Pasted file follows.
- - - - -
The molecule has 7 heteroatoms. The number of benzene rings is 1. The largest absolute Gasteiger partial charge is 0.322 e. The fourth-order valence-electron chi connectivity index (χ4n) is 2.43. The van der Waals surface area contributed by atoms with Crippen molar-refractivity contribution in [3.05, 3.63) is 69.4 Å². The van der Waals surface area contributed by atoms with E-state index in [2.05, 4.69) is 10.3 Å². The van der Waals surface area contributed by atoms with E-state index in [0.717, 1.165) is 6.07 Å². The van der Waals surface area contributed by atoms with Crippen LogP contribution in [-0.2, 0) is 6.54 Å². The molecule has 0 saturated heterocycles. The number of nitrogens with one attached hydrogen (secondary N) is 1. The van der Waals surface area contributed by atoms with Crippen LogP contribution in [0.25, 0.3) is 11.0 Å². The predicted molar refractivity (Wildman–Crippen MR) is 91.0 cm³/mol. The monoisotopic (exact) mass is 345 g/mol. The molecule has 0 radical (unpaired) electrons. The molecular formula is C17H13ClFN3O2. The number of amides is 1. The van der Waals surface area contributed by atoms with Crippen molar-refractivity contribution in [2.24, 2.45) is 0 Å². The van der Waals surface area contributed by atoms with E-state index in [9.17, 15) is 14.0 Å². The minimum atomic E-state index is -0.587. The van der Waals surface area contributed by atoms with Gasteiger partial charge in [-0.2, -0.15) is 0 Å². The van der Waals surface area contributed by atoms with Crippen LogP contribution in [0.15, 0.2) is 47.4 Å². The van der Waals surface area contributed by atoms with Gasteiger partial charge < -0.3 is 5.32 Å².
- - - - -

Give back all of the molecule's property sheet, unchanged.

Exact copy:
The molecule has 7 heteroatoms. The number of benzene rings is 1. The largest absolute Gasteiger partial charge is 0.322 e. The fourth-order valence-electron chi connectivity index (χ4n) is 2.43. The van der Waals surface area contributed by atoms with Crippen molar-refractivity contribution in [3.05, 3.63) is 69.4 Å². The van der Waals surface area contributed by atoms with E-state index in [2.05, 4.69) is 10.3 Å². The van der Waals surface area contributed by atoms with E-state index in [0.717, 1.165) is 6.07 Å². The van der Waals surface area contributed by atoms with Crippen LogP contribution in [-0.2, 0) is 6.54 Å². The molecule has 0 saturated heterocycles. The number of nitrogens with one attached hydrogen (secondary N) is 1. The van der Waals surface area contributed by atoms with Crippen LogP contribution in [0.25, 0.3) is 11.0 Å². The predicted molar refractivity (Wildman–Crippen MR) is 91.0 cm³/mol. The monoisotopic (exact) mass is 345 g/mol. The molecule has 0 radical (unpaired) electrons. The molecular formula is C17H13ClFN3O2. The number of amides is 1. The van der Waals surface area contributed by atoms with Crippen molar-refractivity contribution in [2.24, 2.45) is 0 Å². The van der Waals surface area contributed by atoms with E-state index in [9.17, 15) is 14.0 Å². The minimum atomic E-state index is -0.587. The van der Waals surface area contributed by atoms with Gasteiger partial charge in [-0.2, -0.15) is 0 Å². The van der Waals surface area contributed by atoms with Crippen LogP contribution in [0.15, 0.2) is 47.4 Å². The van der Waals surface area contributed by atoms with Gasteiger partial charge < -0.3 is 5.32 Å².